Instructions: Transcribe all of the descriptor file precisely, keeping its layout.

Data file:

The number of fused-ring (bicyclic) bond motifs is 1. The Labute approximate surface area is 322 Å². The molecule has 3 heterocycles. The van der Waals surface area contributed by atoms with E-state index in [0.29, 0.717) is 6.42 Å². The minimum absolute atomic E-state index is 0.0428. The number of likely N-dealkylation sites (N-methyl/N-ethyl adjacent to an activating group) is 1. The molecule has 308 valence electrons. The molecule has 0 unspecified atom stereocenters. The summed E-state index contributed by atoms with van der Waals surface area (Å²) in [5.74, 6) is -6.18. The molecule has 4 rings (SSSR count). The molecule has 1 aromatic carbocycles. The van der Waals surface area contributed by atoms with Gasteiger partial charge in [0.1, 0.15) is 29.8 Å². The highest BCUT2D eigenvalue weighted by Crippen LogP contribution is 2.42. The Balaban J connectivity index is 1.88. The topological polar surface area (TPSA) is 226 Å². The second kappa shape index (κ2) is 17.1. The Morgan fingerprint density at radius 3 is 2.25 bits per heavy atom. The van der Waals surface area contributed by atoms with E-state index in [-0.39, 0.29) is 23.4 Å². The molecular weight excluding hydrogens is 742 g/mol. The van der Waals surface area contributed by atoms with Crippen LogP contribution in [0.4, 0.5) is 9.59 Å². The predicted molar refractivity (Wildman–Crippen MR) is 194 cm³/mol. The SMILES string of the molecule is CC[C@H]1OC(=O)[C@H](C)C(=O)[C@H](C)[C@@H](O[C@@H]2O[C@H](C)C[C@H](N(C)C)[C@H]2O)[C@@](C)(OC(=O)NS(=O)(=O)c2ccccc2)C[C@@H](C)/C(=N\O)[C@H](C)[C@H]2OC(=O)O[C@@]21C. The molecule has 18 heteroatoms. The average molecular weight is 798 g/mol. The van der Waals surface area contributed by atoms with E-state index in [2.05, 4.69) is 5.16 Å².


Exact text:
The number of fused-ring (bicyclic) bond motifs is 1. The Labute approximate surface area is 322 Å². The molecule has 3 heterocycles. The van der Waals surface area contributed by atoms with E-state index in [0.29, 0.717) is 6.42 Å². The minimum absolute atomic E-state index is 0.0428. The number of likely N-dealkylation sites (N-methyl/N-ethyl adjacent to an activating group) is 1. The molecule has 308 valence electrons. The molecule has 0 unspecified atom stereocenters. The summed E-state index contributed by atoms with van der Waals surface area (Å²) in [5.74, 6) is -6.18. The molecule has 4 rings (SSSR count). The molecule has 1 aromatic carbocycles. The van der Waals surface area contributed by atoms with Gasteiger partial charge in [0.1, 0.15) is 29.8 Å². The highest BCUT2D eigenvalue weighted by Crippen LogP contribution is 2.42. The Balaban J connectivity index is 1.88. The topological polar surface area (TPSA) is 226 Å². The second kappa shape index (κ2) is 17.1. The Morgan fingerprint density at radius 3 is 2.25 bits per heavy atom. The van der Waals surface area contributed by atoms with E-state index in [-0.39, 0.29) is 23.4 Å². The molecular weight excluding hydrogens is 742 g/mol. The van der Waals surface area contributed by atoms with Crippen LogP contribution in [0.4, 0.5) is 9.59 Å². The predicted molar refractivity (Wildman–Crippen MR) is 194 cm³/mol. The SMILES string of the molecule is CC[C@H]1OC(=O)[C@H](C)C(=O)[C@H](C)[C@@H](O[C@@H]2O[C@H](C)C[C@H](N(C)C)[C@H]2O)[C@@](C)(OC(=O)NS(=O)(=O)c2ccccc2)C[C@@H](C)/C(=N\O)[C@H](C)[C@H]2OC(=O)O[C@@]21C. The molecule has 18 heteroatoms. The average molecular weight is 798 g/mol. The van der Waals surface area contributed by atoms with E-state index in [2.05, 4.69) is 5.16 Å².